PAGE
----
U.S. hospitals performed more than 100,000 surgeries on older patients during the first year of the pandemic, according to a new Lown Institute analysis.
The healthcare think tank relied on Medicare claims data and analyzed eight common low-value procedures. It called the 100,000 procedures unnecessary and potentially harmful in a press release. It found that between March and December 2020, among the most-performed surgeries were coronary stents and back surgeries.
The procedures either offered little to no clinical benefit, according to the institute, or were more likely to harm patients than help them.
“You couldn’t go into your local coffee shop, but hospitals brought people in for all kinds of unnecessary procedures,” Vikas Saini, M.D., president of the Lown Institute, said in a statement. “The fact that a pandemic barely slowed things down shows just how deeply entrenched overuse is in American healthcare.”
Here is the volume of each procedure analyzed, for a total of 106,474 procedures identified:
1. Stents for stable coronary disease: 45,176 2. Vertebroplasty for osteoporosis: 16,553 3. Hysterectomy for benign disease: 14,455 4. Spinal fusion for back pain: 13,541 5. Inferior vena cava filter: 9,595 6. Carotid endarterectomy: 3,667 7. Renal stent: 1,891 8. Knee arthroscopy: 1,596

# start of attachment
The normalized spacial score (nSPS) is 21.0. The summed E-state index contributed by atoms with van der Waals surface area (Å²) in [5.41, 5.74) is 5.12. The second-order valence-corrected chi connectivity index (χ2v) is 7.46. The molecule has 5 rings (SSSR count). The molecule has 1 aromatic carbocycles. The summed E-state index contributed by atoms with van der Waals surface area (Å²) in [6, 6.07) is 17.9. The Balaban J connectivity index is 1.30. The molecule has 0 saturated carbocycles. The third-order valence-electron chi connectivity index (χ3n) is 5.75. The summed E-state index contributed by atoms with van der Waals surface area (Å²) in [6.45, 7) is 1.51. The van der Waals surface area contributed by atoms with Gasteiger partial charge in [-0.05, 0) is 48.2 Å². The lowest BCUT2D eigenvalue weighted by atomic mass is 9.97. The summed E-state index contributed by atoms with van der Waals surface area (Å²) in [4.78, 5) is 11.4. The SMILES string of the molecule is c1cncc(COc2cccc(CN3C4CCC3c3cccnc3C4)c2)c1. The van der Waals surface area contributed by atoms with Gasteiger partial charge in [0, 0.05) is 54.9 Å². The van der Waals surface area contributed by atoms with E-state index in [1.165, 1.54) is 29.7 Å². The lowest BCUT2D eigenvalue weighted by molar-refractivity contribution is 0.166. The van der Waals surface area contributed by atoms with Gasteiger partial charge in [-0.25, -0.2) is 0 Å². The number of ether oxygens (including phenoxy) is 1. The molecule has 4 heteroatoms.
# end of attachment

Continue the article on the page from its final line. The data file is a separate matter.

Among the “U.S. News & World Report” 20 top-ranked hospitals, all had rates of coronary stent procedures above the national average in what the Lown Institute called “overuse.” Four had at least double the national average, including the Cleveland Clinic, Houston Methodist Hospital, Mt. Sinai and Barnes Jewish Hospital. The procedures and overuse criteria were based on previous Lown research.
“We’ve known for over a decade that we shouldn’t be putting so many stents into patients with stable coronary disease, but we do it anyway,” Saini said. “As a cardiologist, it’s frustrating to see this behavior continue at such high levels, especially during the pandemic.”
In response to the Lown analysis, the American Hospital Association said in a statement Tuesday that delays or cancelations in non-emergency care may have negative outcomes on patients. “Lown may define these services as ‘low value,‘ but they can be of tremendous value to the patients who receive them,” the statement read.